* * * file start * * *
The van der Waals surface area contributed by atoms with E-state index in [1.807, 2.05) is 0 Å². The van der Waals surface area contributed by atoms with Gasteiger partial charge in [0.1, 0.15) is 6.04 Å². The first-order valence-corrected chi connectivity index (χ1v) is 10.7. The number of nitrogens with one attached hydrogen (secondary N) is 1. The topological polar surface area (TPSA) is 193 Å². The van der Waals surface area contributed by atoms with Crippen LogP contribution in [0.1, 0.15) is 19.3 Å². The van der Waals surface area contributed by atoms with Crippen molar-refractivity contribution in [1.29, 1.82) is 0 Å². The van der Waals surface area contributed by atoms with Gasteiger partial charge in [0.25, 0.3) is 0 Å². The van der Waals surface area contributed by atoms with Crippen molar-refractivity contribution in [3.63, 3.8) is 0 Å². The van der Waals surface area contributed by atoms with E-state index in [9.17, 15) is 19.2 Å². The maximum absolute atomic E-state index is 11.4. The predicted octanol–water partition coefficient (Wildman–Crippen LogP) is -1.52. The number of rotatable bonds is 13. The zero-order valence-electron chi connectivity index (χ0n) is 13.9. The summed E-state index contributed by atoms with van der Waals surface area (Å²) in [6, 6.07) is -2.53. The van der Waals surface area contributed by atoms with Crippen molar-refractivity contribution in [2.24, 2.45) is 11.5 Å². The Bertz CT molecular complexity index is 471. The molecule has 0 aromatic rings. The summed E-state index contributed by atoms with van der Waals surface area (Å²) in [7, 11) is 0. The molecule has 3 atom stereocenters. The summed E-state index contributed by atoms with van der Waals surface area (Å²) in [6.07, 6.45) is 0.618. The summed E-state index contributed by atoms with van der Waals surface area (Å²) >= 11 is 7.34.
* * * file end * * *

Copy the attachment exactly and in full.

The van der Waals surface area contributed by atoms with E-state index in [1.807, 2.05) is 0 Å². The van der Waals surface area contributed by atoms with Gasteiger partial charge in [0.1, 0.15) is 6.04 Å². The first-order valence-corrected chi connectivity index (χ1v) is 10.7. The number of nitrogens with one attached hydrogen (secondary N) is 1. The topological polar surface area (TPSA) is 193 Å². The van der Waals surface area contributed by atoms with Crippen LogP contribution in [0.1, 0.15) is 19.3 Å². The van der Waals surface area contributed by atoms with Crippen molar-refractivity contribution in [1.29, 1.82) is 0 Å². The van der Waals surface area contributed by atoms with Gasteiger partial charge in [0.25, 0.3) is 0 Å². The van der Waals surface area contributed by atoms with Crippen molar-refractivity contribution in [3.63, 3.8) is 0 Å². The van der Waals surface area contributed by atoms with E-state index in [9.17, 15) is 19.2 Å². The maximum absolute atomic E-state index is 11.4. The predicted octanol–water partition coefficient (Wildman–Crippen LogP) is -1.52. The number of rotatable bonds is 13. The zero-order valence-electron chi connectivity index (χ0n) is 13.9. The summed E-state index contributed by atoms with van der Waals surface area (Å²) in [6, 6.07) is -2.53. The van der Waals surface area contributed by atoms with Crippen molar-refractivity contribution in [2.24, 2.45) is 11.5 Å². The Bertz CT molecular complexity index is 471. The molecule has 0 aromatic rings. The summed E-state index contributed by atoms with van der Waals surface area (Å²) in [7, 11) is 0. The molecule has 3 atom stereocenters. The summed E-state index contributed by atoms with van der Waals surface area (Å²) in [6.07, 6.45) is 0.618. The summed E-state index contributed by atoms with van der Waals surface area (Å²) >= 11 is 7.34.